Canberra-born, Melbourne-based artist Kate Tucker is forever trying to explore the continuity between artistic form and expression in the digital age. How does our relationship with image change when we know how easily it can be manipulated? Has the human experience of art been replaced with technology? Can we remember how to touch? Held, Kate’s new exhibition at Daine Singer gallery, stirs up all those questions
Kate’s hybrid painting-sculptures wrap paint-stained calico sheets around one another and sit atop a ceramic base. These rigid sheets expose the underlayers that solidify them and bring to (literal) light the constant process of reworking the piece has undergone in production. On first sight, the materials seem raw and simple, but on closer inspection a subtler textural depth reveals itself.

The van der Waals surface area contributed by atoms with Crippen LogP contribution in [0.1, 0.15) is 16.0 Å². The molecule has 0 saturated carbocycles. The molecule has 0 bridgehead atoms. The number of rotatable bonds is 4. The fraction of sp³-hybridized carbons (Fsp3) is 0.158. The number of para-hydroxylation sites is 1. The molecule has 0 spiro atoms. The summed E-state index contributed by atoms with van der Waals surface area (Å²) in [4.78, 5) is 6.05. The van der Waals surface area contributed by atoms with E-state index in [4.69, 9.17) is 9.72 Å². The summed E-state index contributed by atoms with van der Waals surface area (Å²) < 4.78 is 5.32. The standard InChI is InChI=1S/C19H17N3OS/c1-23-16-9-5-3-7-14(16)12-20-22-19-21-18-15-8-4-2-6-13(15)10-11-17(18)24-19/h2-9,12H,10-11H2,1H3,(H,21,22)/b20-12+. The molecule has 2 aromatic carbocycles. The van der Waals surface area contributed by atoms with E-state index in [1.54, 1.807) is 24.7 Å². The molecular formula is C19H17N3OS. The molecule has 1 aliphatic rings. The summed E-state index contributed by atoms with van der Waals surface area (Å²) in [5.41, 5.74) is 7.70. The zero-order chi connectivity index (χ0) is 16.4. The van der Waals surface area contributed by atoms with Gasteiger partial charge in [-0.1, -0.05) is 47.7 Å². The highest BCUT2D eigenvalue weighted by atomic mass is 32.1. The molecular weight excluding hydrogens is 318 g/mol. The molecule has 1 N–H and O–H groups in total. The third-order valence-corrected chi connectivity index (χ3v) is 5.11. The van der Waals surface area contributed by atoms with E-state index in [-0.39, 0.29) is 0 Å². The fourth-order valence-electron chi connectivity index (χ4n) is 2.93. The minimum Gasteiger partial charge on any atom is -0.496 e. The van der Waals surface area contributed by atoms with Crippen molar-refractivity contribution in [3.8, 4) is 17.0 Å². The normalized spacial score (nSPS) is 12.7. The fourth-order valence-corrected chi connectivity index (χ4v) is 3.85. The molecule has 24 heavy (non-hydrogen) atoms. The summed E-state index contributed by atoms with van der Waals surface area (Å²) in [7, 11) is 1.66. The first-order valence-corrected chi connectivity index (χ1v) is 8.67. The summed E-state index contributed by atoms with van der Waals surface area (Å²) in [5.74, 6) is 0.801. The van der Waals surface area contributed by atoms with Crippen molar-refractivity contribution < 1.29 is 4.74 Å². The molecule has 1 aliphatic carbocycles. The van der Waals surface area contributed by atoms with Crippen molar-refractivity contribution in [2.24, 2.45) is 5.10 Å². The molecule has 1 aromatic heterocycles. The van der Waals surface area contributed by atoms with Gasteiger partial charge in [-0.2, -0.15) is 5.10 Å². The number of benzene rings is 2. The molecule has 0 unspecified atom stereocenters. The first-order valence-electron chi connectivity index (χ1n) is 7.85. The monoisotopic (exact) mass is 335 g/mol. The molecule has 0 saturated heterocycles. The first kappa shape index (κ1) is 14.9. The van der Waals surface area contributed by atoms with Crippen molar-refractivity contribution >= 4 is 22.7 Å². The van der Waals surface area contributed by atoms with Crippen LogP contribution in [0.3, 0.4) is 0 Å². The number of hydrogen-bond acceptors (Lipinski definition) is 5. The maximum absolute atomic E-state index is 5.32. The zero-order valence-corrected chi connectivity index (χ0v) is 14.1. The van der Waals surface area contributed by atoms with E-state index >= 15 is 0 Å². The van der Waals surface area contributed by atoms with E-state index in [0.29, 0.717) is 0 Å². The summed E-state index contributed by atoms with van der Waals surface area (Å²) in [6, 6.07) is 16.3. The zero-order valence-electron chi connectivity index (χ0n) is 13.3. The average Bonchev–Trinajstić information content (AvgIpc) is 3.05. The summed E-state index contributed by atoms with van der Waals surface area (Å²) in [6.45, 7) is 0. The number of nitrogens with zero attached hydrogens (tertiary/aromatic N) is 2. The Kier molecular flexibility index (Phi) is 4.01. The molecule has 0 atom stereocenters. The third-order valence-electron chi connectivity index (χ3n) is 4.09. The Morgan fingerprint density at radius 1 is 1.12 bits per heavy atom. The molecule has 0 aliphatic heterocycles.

Though largely abstract, Kate’s works embrace and exude a sense of intimacy as human hands twist and flex, cradling pieces of its own fractured ceramic body. Dancing between abstract and figurative forms in the same way a sense of familiarity can slide so easily into impenetrable opaqueness, each piece displays a unique and complex identity.
Like a person becoming slowly more familiar the more you get to know them, each of Kate’s sculptures unpeels a layer of its identity from different angles.